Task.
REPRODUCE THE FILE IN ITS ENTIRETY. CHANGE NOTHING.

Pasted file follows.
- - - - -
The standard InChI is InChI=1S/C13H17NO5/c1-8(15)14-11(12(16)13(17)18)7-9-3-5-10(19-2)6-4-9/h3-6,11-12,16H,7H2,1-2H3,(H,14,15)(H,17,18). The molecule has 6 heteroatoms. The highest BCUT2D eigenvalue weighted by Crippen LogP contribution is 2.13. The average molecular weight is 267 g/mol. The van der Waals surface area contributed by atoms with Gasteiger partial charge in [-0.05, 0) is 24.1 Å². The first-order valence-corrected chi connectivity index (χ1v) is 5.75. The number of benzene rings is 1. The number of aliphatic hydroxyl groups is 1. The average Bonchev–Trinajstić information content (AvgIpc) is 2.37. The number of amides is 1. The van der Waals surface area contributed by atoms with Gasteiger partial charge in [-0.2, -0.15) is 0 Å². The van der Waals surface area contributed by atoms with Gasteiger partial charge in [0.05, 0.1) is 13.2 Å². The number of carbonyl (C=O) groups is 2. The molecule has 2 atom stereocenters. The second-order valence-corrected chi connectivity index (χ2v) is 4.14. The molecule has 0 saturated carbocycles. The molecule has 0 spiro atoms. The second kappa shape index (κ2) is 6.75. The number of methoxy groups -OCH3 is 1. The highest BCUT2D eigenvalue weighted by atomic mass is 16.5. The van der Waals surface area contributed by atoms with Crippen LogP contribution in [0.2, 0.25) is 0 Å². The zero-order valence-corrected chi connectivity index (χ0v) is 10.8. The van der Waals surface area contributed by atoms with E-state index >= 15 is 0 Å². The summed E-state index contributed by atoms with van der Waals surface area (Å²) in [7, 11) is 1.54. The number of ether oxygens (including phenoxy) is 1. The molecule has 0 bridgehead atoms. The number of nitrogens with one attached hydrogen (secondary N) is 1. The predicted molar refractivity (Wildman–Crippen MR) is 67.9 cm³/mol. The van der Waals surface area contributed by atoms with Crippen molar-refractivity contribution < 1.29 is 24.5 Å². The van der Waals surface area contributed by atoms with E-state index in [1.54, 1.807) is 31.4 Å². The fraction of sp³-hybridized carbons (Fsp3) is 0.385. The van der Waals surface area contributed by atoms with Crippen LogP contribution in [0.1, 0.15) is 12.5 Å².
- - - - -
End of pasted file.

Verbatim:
The standard InChI is InChI=1S/C13H17NO5/c1-8(15)14-11(12(16)13(17)18)7-9-3-5-10(19-2)6-4-9/h3-6,11-12,16H,7H2,1-2H3,(H,14,15)(H,17,18). The molecule has 6 heteroatoms. The highest BCUT2D eigenvalue weighted by Crippen LogP contribution is 2.13. The average molecular weight is 267 g/mol. The van der Waals surface area contributed by atoms with Gasteiger partial charge in [-0.05, 0) is 24.1 Å². The first-order valence-corrected chi connectivity index (χ1v) is 5.75. The number of benzene rings is 1. The number of aliphatic hydroxyl groups is 1. The average Bonchev–Trinajstić information content (AvgIpc) is 2.37. The number of amides is 1. The van der Waals surface area contributed by atoms with Gasteiger partial charge in [-0.2, -0.15) is 0 Å². The van der Waals surface area contributed by atoms with Gasteiger partial charge in [0.05, 0.1) is 13.2 Å². The number of carbonyl (C=O) groups is 2. The molecule has 2 atom stereocenters. The second-order valence-corrected chi connectivity index (χ2v) is 4.14. The molecule has 0 saturated carbocycles. The molecule has 0 spiro atoms. The second kappa shape index (κ2) is 6.75. The number of methoxy groups -OCH3 is 1. The highest BCUT2D eigenvalue weighted by atomic mass is 16.5. The van der Waals surface area contributed by atoms with Crippen LogP contribution in [0.2, 0.25) is 0 Å². The zero-order valence-corrected chi connectivity index (χ0v) is 10.8. The van der Waals surface area contributed by atoms with E-state index >= 15 is 0 Å². The summed E-state index contributed by atoms with van der Waals surface area (Å²) in [7, 11) is 1.54. The number of ether oxygens (including phenoxy) is 1. The molecule has 0 bridgehead atoms. The number of nitrogens with one attached hydrogen (secondary N) is 1. The predicted molar refractivity (Wildman–Crippen MR) is 67.9 cm³/mol. The van der Waals surface area contributed by atoms with Crippen molar-refractivity contribution < 1.29 is 24.5 Å². The van der Waals surface area contributed by atoms with E-state index in [1.54, 1.807) is 31.4 Å². The fraction of sp³-hybridized carbons (Fsp3) is 0.385. The van der Waals surface area contributed by atoms with Crippen LogP contribution in [0.1, 0.15) is 12.5 Å².